Filing Articles of Incorporation
Filing articles of incorporation through the State Corporation Commission’s online portal is the first step to creating a Virginia corporation if you are a stock company. Non-stock companies must submit this document through postal mail.
Non-stock corporations pay a $75 filing fee. The filing fee for stock corporations is $25 plus $50 for every 25,000 issued shares.
Choosing a Business Name
Every Virginia business entity must have a unique business name. Before registering your corporation, conduct a business entity name search to make sure the name you want is not already in use. Once you settle on a name, you can reserve it for 120 days with a $10 filing fee.
Creating a Stock Corporation
- Access your online account with the State Corporation Commission.
- Enter your desired business name.
- List your total number of authorized shares to be issued along with the par value if desired.
- Name your registered agent and indicate whether he or she is a director of the corporation and/or a member of the Virginia State Bar Association. Enter his or her Virginia street address. If a business is acting as a registered agent, select the name of the authorized business from the provided drop-down menu.
- Enter the principal business office address.
- Add the names and addresses of each initial director.
- Check the box to indicate you are legally authorized to submit the information on behalf of the business. Specify your name and enter your signature, then click Pay and File.
- You’ll be asked to verify your information, then shown the required filing fee.
- Click accept to agree to the terms and conditions.
- Provide your credit card number to pay the filing fee.
Choosing a Registered Agent
Your Virginia domestic corporation must have a registered agent in the state. This person or business is authorized to accept legal documents and service of process on behalf of your business and is considered responsible for providing these documents to the business entity. A registered agent must give his or her consent to act in this role and live in Virginia. He or she must also be either:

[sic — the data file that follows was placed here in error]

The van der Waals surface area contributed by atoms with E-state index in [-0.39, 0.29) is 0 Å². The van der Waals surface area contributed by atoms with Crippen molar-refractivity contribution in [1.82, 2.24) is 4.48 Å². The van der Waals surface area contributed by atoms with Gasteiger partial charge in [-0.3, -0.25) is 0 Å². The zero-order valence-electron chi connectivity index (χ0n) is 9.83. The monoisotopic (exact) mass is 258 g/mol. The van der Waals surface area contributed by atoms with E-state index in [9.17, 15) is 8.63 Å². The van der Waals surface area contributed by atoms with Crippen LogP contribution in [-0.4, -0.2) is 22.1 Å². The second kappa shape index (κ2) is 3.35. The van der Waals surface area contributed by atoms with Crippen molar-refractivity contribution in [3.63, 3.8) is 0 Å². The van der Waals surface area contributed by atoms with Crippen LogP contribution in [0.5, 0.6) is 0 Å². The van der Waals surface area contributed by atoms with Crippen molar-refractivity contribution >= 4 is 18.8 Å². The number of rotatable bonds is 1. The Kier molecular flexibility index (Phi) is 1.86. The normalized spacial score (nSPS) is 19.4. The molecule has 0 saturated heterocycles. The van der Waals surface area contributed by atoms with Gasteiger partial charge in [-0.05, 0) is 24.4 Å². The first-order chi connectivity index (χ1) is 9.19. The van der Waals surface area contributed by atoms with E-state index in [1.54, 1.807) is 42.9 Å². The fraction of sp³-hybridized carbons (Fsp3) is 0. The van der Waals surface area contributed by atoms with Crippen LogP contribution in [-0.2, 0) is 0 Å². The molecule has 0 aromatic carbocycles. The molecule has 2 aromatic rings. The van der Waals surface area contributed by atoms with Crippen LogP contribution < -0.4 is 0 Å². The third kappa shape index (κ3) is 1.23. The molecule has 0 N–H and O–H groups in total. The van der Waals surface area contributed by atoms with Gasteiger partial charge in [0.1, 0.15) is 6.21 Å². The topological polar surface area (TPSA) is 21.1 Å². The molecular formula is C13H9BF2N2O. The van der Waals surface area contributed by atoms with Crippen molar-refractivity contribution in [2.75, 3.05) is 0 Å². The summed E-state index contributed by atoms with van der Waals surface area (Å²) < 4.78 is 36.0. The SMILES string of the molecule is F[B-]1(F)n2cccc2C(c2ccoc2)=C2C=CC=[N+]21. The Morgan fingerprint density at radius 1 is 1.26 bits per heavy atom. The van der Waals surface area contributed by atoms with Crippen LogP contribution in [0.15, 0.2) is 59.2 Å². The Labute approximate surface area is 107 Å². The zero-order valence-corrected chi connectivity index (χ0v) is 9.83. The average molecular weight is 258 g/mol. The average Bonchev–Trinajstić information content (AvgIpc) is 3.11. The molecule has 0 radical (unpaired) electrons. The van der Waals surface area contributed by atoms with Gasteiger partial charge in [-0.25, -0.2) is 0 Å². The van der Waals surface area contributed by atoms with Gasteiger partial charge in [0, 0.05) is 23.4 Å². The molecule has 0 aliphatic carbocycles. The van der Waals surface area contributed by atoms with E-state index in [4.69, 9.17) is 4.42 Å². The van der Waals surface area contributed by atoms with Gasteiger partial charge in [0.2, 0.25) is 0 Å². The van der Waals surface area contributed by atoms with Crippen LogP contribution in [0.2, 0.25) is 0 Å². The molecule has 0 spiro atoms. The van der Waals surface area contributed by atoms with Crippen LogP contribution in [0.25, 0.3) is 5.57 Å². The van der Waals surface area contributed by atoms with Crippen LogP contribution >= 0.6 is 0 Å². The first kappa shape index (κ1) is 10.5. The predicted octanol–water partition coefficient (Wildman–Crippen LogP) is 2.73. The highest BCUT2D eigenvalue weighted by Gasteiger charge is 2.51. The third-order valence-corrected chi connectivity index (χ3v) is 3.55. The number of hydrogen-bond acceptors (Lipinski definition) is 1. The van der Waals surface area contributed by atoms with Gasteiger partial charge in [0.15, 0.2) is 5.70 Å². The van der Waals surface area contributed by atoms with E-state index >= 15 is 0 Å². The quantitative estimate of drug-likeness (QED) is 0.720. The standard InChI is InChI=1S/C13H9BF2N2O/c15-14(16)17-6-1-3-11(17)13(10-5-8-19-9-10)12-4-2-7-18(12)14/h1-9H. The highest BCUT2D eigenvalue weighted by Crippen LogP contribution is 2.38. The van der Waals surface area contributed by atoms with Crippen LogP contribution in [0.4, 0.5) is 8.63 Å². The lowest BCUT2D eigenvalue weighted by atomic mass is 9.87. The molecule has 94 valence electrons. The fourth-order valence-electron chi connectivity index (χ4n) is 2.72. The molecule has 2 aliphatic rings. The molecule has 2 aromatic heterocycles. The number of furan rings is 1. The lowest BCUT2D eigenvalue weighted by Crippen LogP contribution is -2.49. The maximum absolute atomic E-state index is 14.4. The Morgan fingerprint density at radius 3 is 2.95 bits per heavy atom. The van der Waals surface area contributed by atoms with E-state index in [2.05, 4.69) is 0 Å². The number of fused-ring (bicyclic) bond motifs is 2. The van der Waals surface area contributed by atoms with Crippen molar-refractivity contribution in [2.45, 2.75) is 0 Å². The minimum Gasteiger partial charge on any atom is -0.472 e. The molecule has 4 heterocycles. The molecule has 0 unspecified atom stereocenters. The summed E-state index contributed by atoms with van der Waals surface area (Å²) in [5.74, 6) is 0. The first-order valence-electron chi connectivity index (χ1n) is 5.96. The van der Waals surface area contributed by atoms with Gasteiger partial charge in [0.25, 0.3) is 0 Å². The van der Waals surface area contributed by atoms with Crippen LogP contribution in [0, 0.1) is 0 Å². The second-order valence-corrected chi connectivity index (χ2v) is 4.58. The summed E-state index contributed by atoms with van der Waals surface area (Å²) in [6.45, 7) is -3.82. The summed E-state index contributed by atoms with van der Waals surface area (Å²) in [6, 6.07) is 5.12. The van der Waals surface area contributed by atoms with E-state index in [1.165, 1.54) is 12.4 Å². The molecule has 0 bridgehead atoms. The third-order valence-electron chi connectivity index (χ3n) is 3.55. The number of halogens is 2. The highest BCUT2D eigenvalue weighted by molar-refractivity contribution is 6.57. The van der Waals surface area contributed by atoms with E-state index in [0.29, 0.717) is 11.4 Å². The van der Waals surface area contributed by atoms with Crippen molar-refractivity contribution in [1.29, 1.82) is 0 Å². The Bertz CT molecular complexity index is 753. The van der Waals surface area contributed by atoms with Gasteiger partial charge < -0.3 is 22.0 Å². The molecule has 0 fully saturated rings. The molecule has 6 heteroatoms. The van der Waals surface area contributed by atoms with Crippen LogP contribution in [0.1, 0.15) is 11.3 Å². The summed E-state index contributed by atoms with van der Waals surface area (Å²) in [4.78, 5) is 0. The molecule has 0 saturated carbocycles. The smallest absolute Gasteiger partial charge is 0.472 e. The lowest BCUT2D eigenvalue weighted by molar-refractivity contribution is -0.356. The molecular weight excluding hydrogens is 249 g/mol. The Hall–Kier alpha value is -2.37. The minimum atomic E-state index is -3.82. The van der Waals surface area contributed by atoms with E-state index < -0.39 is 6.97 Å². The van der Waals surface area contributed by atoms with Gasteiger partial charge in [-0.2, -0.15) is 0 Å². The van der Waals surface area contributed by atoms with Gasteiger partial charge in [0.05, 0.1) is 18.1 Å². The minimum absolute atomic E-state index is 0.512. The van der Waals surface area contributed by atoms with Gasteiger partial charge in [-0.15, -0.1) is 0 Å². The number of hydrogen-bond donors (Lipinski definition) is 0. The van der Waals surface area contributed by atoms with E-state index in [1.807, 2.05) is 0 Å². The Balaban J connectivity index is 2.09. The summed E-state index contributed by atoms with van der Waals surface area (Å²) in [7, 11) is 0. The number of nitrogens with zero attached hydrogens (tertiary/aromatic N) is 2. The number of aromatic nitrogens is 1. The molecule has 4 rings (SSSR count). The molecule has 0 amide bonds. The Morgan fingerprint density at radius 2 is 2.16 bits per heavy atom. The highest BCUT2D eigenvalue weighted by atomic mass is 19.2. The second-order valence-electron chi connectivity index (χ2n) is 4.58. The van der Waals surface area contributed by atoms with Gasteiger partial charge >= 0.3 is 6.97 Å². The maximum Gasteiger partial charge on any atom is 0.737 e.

- A member in good standing of the state bar association
- A designated business manager, partner, director, officer or member
- Another VA business entity authorized to do business in the state.
You can change your registered agent at any time by notifying the State Corporation Commission.
Doing Business in Virginia
In most cases, a corporation that plans to do business in states other than where it was incorporated must register as a foreign entity in the state in question. This usually requires completing articles of incorporation, paying a fee, and establishing a registered agent in the state in question. Different states have different definitions of what doing business entails.
If you have already registered a corporation in another state, you must obtain a certificate of authority from Virginia’s State Corporation Commission to conduct business there as a foreign entity. Some of the activities that do not constitute “doing business” under state laws include:
- Buying or creating security interests, trusts, or debts in personal or real property
- Owning real or personal property
- Enforcing deeds of trust or collecting and securing debts
- Conducting one non-repeating transaction that is finished within 30 days
- Producing a film, video, or television program in the state for fewer than 90 days
- Acting as a general partner in a partnership that does not do business in Virginia
According to case law established with Moore-McCormack Lines v. Bunge Corp. (1962), the Commission will decide whether a foreign entity can be considered to be doing business in Virginia on a case-by-case basis. For this reason, you should speak with a qualified Virginia business attorney to find out whether your corporation must register.
Corporations that conduct business in Virginia without registering can face serious penalties. This can include fines for every director or officer who was aware of the unlawful business in the state ranging between $500 and $5,000 per person. In addition, you will not be able to bring a lawsuit in Virginia courts to settle a business dispute.